When moving into a new home a couple of years ago I declared it was time for a new fire pit to mark the occasion. Since we didn’t have a whole lot of extra money lying around, fresh off the costs of closing on a house, a permanent (i.e. expensive) stone patio option was out for the time being.
Whatever the solution was going to be, I decided it had to be wood-burning (our house is backed up to the woods), portable (we’re pretty mobile people), low-maintenance (I’ve got kids, I don’t have the time or money to be fixing things), and smokeless if possible (we’ve got neighbors to the immediate left and right of us).
Why I Chose the Breeo Double Flame Fire Pit
Up to this point, my sole experience with fire pits was with the cheap big-box store type that smoked like hell, rusted out after two seasons, and generally looked like crap throughout. You know the kind.
Anyway, I didn’t want a replay of that experience, but I also didn’t want to spend too much on something that might wind up being a short-term solution (I was still thinking about that stone-masonry fire pit).
Enter the Breeo Double Flame Fire Pit (see it at Breeo.com). At the time (and this is still the case) it was only one of two brand options that might meet my list of criteria.
The other brand being Solo Stove, which was only taking pre-orders then for its first fire pit model, the Bonfire, with delivery 6 months later. I wasn’t willing to wait, so they were out of the running.
The Breeo Double Flame’s reputation up to that point had been solid according to my research online and at first glance met all of my requirements, so I took the plunge.
What You Get
The portable wood-burning Breeo Double Flame fire pit comes in two sizes, 19” and 24,” with the 19” model available in stainless steel, and the 24” model available in stainless steel and steel with a high-heat black coating.
The first thing you notice with these fire pits is the weight. There is some heft to both sizes, which may make some reconsider its actual portability. The 19” model weighs 48 lbs. out of the box, and the 24” model weighs 57 lbs.
My personal standard for what is portable is when an object can be lifted and carried about 50 ft by a healthy full-grown adult, male or female, without stopping.
I know this won’t be the case for everyone, but I think one can call both models portable and keep a straight face. My only experience is with the 19” model and I can move it pretty easily holding on to the metal “flange” on the rim of the fire pit’s opening.
Unless you are an elite athlete of some sort (or a glutton for punishment) you are not going to want to take it hiking, camping, etc. with you, or anywhere on foot over long distances for that matter.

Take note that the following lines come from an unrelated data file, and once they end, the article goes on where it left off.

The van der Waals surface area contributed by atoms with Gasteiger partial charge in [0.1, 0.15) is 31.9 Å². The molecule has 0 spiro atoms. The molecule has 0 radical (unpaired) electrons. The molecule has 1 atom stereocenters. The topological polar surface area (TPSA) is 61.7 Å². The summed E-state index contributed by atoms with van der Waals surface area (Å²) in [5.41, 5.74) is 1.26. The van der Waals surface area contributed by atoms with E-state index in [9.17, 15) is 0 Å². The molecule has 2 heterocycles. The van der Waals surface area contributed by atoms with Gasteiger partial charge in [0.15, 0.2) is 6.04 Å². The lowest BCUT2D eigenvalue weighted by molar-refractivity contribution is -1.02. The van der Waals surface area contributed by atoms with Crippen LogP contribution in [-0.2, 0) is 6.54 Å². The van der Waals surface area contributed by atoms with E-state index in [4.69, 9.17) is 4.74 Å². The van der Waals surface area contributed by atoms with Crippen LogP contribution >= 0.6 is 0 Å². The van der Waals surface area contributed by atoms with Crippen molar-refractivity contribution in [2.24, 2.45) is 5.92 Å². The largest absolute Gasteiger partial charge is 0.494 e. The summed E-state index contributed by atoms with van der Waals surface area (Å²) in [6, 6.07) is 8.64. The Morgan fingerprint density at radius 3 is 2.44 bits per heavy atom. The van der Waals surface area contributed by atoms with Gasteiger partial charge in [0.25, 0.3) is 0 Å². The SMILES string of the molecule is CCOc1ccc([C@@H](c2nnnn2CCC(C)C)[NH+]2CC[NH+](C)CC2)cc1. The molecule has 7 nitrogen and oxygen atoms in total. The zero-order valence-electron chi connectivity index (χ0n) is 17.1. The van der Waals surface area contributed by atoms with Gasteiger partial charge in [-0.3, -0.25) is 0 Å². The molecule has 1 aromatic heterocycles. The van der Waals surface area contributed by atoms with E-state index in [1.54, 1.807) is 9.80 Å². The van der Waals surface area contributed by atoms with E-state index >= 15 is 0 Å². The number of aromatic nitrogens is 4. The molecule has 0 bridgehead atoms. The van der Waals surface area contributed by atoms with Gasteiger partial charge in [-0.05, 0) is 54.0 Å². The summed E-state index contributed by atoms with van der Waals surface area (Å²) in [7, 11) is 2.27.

I think moving it around the yard, or by vehicle to another venue, and offloading it to a spot nearby will be the limits of both models’ portability.
It’s the gauge (or thickness) of the Breeo Double Flame Fire Pit’s 304 Stainless Steel that makes it heavier in comparison to similar models made by other companies.
The steel is much thicker, particularly in the walls of the Breeo fire pit, but that thickness, while adding weight, translates into durability.
A common complaint directed at Breeo’s main competitor is that their models, while light, dent too easily. A tradeoff many fire pit owners don’t mind making I suppose.
What is 304 Stainless Steel? 304 Stainless Steel is a type of steel that’s been blended with chromium and nickel to make it corrosion-resistant. The number “304” comes from the steel grade numbering system managed by the U.S.-based Society of Automotive Engineers, or SAE.
The Breeo Double Flame Fire Pit comes with a vertical double-wall design that is key to their ability to be smokeless – more on that in a bit.
The fire pit itself is held off the ground by four “feet” attached to the base that aid airflow through the holes in the bottom of the fire pit (another part of the smokeless design) and provides clearance to prevent the fire pit’s hot surfaces from touching the ground.
I like the fact that they designed these fire pits with four feet, vice three, as it makes them more tip-resistant. Nobody ever means to knock over a fire pit but when you do its not good. Four points of contact with the ground is always better.
Regarding rust, of all the fire pits I’ve used in the past, the Double Flame is the most corrosion-resistant that I’ve come across. Sure, you’ll get some spots here and there but its no comparison with most wood-burning steel fire pits on the market.
After a few burns, you will start to notice a purple-ish patina towards the top of the fire pit and around the flange but it doesn’t really take away from the aesthetic.
These are well-built, solid fire pits that come ready to go out of the box. And with no moving parts there less to break or lose.
What is a Smokeless Fire Pit?
Fire pits marketed today are as smokeless are a new take on an old concept, the TLUD, or Top- Lit Updraft gasifier design.
For fire pit use, this design uses a two-stage process to drastically reduce fire pit smoke by burning it off before it leaves the confines of the fire pit.
When a fire is started and begins to burn, cool air is pulled in through holes in the bottom of the fire pit – this air then travels up through a space between the double-wall structure where it exits holes near the fire pit’s rim feeding heated oxygen that mixes with the smoke, fueling a second stage of combustion that “re-burns” the smoke prior to it escaping into the surrounding air.
One thing I need to clear up though, there is no such thing as a smoke-free fire pit and no manufacturer will make that claim When you see the word “smokeless,” think somewhere between less to greatly reduced smoke, not smoke-free.
Most smoke is generated when at the beginning of the fire or when wood is added and this is often due to it not being dry enough (~20-25% moisture content).
Even the best smokeless fire pits will smoke initially when green, non-seasoned or damp wood is added. Smokeless fire pits do a great job burning this moisture and the resulting smoke off quickly once a good fire is going and it’s nice and hot. The Breeo Double Flame Fire Pit is particularly good at doing this as they tend to burn very hot.